Metaphysics are necessarily imaginal exercises. They cannot be tested, proved, or verified anymore than we can learn every last secret of the cosmos. But they might be the most important stories we tell, for they are the arbiters of possibility, the groundwork of imagination, and the garden walls of human life. Metaphysics are our storied maps of the universe, and being mythopoetic creatures, we are also map-bound creatures. Our evolving potentials in the world are products of our jumping from map to map, from metaphysic to metaphysic. Each map posing a new terrain of possibility, new potentials realized through new networked relations to the universe. …


Moving beyond neoliberal individualism towards digitized cultures of interdependence & democratized liberation.

Every morning I wake up to the kind of decision that might look small on the surface, but for which that visible surface is just the tip of an enormity that lies beneath. Do I roll out of bed and sit on my meditation cushion, or just pour the coffee and get right to work on whatever essay is open on my computer? …


The distinction between subjectivity & objectivity is illusory, and the hierarchy it creates is harmful to our shared experience of what it’s like to exist.

Imagine a group of children in a round swimming pool, all swimming clockwise along the pool’s outer edge. Soon, their patterned behavior will begin stirring the water. The spinning water makes it easier to swim in circles faster, and so a self-perpetuating system of coordinated behavior emerges.

Now a child decides she no longer wants to play the game. She stops swimming in circles, preferring instead to float on her back and gaze into the blue sky above. But she’s in the same water, and it’s still spinning because everyone else is still circling. Her behavioral and experiential possibilities are subject to their shared environment. …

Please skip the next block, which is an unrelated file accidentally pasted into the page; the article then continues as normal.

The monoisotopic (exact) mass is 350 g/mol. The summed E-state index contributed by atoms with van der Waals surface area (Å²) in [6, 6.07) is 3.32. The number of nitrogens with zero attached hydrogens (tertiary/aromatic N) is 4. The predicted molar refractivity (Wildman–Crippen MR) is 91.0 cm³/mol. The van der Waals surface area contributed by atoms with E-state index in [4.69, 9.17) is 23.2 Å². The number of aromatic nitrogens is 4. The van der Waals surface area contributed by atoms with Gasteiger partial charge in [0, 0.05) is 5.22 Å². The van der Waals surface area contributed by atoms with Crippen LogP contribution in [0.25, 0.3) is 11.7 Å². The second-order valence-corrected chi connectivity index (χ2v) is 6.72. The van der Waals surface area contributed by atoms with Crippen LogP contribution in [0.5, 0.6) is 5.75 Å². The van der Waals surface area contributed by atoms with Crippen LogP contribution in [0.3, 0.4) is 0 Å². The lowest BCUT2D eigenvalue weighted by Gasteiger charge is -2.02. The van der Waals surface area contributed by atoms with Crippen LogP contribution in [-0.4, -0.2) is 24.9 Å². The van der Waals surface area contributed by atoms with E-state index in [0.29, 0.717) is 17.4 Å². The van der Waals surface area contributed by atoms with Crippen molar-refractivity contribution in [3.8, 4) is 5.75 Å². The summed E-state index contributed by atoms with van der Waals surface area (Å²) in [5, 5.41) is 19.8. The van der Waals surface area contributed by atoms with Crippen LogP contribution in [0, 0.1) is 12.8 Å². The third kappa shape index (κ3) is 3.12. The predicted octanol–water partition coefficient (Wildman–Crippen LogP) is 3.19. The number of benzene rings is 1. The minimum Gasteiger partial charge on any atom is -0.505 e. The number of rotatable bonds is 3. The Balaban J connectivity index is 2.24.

Feeling the Loss of Biodiversity as the Loss of Our Own Limbs.

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What is needed are methods of making knowledge visceral. Practices of feeling the transiency of sugary delights, feeling the plight of whales stuffed with plastic as they wash upon the beach to die, or feeling the loss of biodiversity as the loss of our own limbs.

There’s nothing like a vending machine in the lobby of your apartment building to remind you that no matter who or what you imagine yourself to be, you are mostly a brute, unruly, gullible animal.

With each pass through the front door, veering off towards the staircase on the right, my gaze drifts left, towards the large rectangular machine containing bright yellow, orange, and red packages of sweets. They disgust me. So vile and shamelessly designed to prey upon my basic animality. …

About

Oshan Jarow

Interested in many things, like consciousness, meditation & economics. Sure of nothing, like how to exist well, or play the sax (yet). More: www.MusingMind.org.